What should we make of an aging church?

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John Stevens, National Director of the FIEC has recently shared a couple of articles looking at the most recent data for church attendance.[1]  John notes two things, first that we’ve long argues that the percentage of born again believers has always been much smaller than the percentage of church attendees generally. 

Secondly that a key indicator of future church health is how youth and children’s work is doing.

His comments provoked some interesting discussion that I  want to give a little bit of time to.

First of all, it’s worth noting that the aging profile of the church is not in itself, on its own a cause for concern.  The population is generally aging and so we might expect congregations to be aging with the communities around them.  Yes, it seems that the church is aging more quickly (average age of 51 years v 40 years in the general population), however, that difference is not as dramatic as the Christianity Today article suggests. The important question is how commitment to Christian faith compares across the different age brackets.  Are we seeing a specific drop off among under 30s, under 25s and under 18s?  I suspect given the decline in adherence that has been tracked over many years now, that we will see such a drop off.

Secondly, whilst it is true that figures for conservative and evangelical Christianity tend to hold up better than for liberal denominations, I don’t think this gives us cause for complacency.  There are two reasons for this. First, if we are serious about the Great Commission then we can never be satisfied with holding our own. We should be wanting to see evidence of growth over time because we want to see people who don’t know Jesus coming to know him.  Second because if we are seeing conservative/charismatic evangelicalism holding its own whilst mainline denominations shrink, the risk is that we are simply seeing a consolidation of the base as the most committed align increasingly with conservative churches.  Are the most committed simply consolidating into churches where they share the same outlook?  Could that even be masking decline in true faith even further?

Thirdly, whilst I agree with John’s overall sentiment, that the discipleship of children and young people matters, I think we need to be careful about reaching for the panacea of youth and children’s work.  There are two reasons for my concern here.  Firstly, that there is a risk that our focus is on how we make sure that the children of Christians have a positive experience of church and so stick with it, hopefully professing faith.  The reality is that if we do this then we may hang onto a few but remember there will still be an attrition rate as a number walk away from the church when they reach adulthood and also that the demographics mean that with people having less children then we will not replenish the number of adults in the church as older people die off and some in midlife leave.  A focus on retaining as many churched young people as possible is just another form of managed decline.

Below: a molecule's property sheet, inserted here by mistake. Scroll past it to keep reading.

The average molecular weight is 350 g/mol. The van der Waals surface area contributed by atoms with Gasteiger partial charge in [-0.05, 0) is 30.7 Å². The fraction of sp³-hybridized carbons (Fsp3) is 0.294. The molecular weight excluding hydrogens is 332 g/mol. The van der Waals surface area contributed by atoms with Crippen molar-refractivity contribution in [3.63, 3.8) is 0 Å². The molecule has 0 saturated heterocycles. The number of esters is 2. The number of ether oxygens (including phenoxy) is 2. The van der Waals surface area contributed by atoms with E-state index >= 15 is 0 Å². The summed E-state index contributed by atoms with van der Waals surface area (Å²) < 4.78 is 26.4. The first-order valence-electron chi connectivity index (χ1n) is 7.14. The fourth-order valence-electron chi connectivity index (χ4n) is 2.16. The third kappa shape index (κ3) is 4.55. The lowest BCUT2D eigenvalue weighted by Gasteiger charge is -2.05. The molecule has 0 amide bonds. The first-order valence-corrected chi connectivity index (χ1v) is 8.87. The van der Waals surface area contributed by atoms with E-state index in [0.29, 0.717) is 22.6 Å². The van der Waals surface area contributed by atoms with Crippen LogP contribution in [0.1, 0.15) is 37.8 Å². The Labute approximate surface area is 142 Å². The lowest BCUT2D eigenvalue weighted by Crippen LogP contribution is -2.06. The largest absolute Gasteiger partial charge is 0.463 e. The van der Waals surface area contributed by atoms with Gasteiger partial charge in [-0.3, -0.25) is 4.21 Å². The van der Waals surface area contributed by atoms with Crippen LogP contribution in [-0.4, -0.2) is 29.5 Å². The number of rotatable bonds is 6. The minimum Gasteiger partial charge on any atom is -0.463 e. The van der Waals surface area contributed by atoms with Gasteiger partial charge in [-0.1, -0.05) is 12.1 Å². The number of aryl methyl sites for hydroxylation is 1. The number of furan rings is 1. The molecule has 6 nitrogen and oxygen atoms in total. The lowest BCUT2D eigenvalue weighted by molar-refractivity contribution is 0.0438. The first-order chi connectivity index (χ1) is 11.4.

The other reason is this.  When we start talking about the health of children and youth ministry, then we tend to very quickly think about youth and children’s (paid) workers, Sunday School and youth clubs. Indeed, one person responding to John suggested that the reason conservative churches have more young people is because they have more money to pay for workers and programmes.  Now personally, I don’t think this is completely the case.  I’ve pastored a growing (large in its context) evangelical church and from experience would argue that it is simplistic to assume that growing churches are always flush with cash to spend on workers and programmes.  Our deprived context meant that finances were constantly tight for us as a church.  I think that you see a few very large city centre churches that are well resourced and they can throw money at things but plenty of churches cannot and so we need to look at what is happening across all evangelical churches without the few big churches distorting the picture. Incidentally, my perception is that those big churches hit a certain size and then tick along, plateauing.

In any case, I don’t think that youth programmes and youth workers are the solution.  I suspect that John doesn’t either which is why we have to be careful and clear in our communication.  I believe that the church has suffered from an over reliance on this as the cure all and what has happened is that large youth and children’s programmes have been confused with church health when in fact most of those young people do no stick with the church.

I believe it is true that it is easier to get to the end of the youth programme and think you’ve done church than it is to walk away from a true family of God’s people.  So, I would argue that when we want to get a sense of a church’s potential future health then we should not be looking at how specific ministries are doing. Rather, we should be asking whether or not the church is fruitful and whether there is evidence of a vibrant spiritual family with Christ at the centre.

[1] See 2021 Census: More non-religious than Christians among those under 67 » Humanists UK and  Average age of Christians in England and Wales rises above 50 (christiantoday.com)

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